The proposal to expand “lawful access” is proving highly contentious in Canada. With the federal governments’ upcoming introduction of the “lawful access” bills – legislation that increases the ability of law enforcement agencies to lawfully conduct surveillance and intercept or collect individuals’ personal information – more and more people are debating where to draw the line between law enforcement and citizens’ rights to privacy.
Taking part in this debate is the BC Civil Liberties Association, whose latest report on this hot topic is now available on Clicklaw. In Moving Toward a Surveillance Society: Proposals to Expand “Lawful Access” in Canada, BCCLA argues that the “lawful access” proposals are an attack on personal privacy, and that there is a lack of real evidence to support the argument that they will ensure the security of Canadians.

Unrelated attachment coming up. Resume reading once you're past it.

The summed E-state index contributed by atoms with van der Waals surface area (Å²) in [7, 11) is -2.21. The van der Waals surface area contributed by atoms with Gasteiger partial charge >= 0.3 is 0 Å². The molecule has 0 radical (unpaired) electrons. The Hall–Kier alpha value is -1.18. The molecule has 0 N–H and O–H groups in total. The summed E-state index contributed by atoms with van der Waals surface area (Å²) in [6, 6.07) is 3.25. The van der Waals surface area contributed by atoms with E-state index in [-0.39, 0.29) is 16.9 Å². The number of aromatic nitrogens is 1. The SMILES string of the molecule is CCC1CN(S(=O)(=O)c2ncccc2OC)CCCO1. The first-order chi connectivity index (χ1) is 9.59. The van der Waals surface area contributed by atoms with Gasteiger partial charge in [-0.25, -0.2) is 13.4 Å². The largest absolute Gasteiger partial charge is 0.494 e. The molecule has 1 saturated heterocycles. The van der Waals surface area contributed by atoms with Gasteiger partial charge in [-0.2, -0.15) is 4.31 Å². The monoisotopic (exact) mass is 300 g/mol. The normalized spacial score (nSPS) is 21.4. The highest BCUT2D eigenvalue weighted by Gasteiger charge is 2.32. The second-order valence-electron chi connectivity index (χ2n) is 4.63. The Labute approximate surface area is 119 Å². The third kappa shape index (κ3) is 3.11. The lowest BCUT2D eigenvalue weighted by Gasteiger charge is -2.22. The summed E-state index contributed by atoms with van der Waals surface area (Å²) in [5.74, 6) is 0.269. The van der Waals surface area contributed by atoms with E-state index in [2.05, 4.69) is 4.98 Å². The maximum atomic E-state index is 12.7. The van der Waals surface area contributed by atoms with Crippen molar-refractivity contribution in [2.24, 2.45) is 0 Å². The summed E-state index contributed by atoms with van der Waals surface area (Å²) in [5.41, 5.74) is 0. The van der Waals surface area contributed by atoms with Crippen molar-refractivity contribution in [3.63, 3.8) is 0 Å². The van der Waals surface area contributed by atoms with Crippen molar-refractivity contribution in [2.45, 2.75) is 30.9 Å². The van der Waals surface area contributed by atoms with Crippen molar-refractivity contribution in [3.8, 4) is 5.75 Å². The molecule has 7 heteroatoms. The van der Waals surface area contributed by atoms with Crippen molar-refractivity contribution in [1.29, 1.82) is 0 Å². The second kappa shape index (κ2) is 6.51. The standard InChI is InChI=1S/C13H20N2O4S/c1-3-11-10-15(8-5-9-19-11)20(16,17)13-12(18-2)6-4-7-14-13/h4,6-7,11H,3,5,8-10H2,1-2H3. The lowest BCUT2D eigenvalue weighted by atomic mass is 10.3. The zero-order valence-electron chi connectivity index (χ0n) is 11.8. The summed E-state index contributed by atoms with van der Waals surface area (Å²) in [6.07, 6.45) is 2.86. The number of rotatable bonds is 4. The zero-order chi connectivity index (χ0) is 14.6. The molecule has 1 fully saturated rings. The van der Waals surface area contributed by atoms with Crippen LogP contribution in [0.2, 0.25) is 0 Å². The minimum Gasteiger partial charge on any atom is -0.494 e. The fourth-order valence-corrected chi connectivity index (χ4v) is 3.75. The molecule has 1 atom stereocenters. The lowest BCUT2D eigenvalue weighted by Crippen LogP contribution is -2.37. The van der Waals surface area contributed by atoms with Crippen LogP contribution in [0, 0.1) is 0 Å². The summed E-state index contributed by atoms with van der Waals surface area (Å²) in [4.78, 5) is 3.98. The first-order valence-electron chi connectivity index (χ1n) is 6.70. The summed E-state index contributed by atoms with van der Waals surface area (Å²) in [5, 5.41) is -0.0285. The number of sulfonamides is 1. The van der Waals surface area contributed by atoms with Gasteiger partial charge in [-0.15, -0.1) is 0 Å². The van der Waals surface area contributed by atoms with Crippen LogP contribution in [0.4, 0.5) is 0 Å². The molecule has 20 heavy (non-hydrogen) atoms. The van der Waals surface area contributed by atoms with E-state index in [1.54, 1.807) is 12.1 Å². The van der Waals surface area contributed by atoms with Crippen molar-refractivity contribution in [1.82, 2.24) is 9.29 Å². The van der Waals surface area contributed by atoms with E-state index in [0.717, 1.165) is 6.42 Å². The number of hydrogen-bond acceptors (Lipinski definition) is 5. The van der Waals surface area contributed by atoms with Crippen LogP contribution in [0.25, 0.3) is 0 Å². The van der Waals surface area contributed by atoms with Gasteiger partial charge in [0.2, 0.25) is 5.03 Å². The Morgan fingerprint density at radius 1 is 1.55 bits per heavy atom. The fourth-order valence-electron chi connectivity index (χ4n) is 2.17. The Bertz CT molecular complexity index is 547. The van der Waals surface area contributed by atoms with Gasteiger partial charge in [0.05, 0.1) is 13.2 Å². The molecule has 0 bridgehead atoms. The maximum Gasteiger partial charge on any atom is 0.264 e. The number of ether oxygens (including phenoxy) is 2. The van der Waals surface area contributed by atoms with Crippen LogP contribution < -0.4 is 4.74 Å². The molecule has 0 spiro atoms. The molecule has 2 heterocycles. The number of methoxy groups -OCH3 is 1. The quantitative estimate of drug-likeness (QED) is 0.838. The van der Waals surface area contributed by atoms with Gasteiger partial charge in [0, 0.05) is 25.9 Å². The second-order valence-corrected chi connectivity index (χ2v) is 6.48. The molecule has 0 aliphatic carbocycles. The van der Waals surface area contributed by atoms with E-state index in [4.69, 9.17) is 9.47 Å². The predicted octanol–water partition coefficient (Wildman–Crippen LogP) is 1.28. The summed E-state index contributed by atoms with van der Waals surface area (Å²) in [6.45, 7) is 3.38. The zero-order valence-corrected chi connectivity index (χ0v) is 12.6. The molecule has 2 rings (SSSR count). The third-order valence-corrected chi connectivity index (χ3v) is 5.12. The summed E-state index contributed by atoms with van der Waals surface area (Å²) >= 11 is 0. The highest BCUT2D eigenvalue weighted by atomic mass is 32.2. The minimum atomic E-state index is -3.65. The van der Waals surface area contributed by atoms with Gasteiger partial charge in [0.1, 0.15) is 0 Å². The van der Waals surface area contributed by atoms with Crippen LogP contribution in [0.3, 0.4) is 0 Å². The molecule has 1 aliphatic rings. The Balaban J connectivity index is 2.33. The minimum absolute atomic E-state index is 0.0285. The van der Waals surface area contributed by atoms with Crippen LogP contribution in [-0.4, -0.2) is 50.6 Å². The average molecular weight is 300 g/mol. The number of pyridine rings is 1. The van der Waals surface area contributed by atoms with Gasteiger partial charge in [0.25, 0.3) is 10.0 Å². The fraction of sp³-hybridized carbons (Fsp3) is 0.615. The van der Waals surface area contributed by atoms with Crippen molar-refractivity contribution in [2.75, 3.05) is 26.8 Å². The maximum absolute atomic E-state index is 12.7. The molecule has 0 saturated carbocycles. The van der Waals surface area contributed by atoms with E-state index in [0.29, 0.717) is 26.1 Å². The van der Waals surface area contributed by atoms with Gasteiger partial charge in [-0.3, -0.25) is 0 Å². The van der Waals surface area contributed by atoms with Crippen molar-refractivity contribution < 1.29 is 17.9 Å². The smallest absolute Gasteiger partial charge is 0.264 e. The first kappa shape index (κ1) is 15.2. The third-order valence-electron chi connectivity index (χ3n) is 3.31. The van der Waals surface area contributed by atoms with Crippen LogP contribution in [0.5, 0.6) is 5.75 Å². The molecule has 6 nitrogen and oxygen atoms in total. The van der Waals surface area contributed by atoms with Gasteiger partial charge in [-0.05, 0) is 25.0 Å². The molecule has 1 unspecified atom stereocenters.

Made possible by a research grant from the Law Foundation of British Columbia, this report explains each of the proposals and considers how the courts are likely to see the balance between enforcing the law and the rights of citizens.
For more information on individual privacy rights and access to information, get started with these great resources on Clicklaw.bc.ca.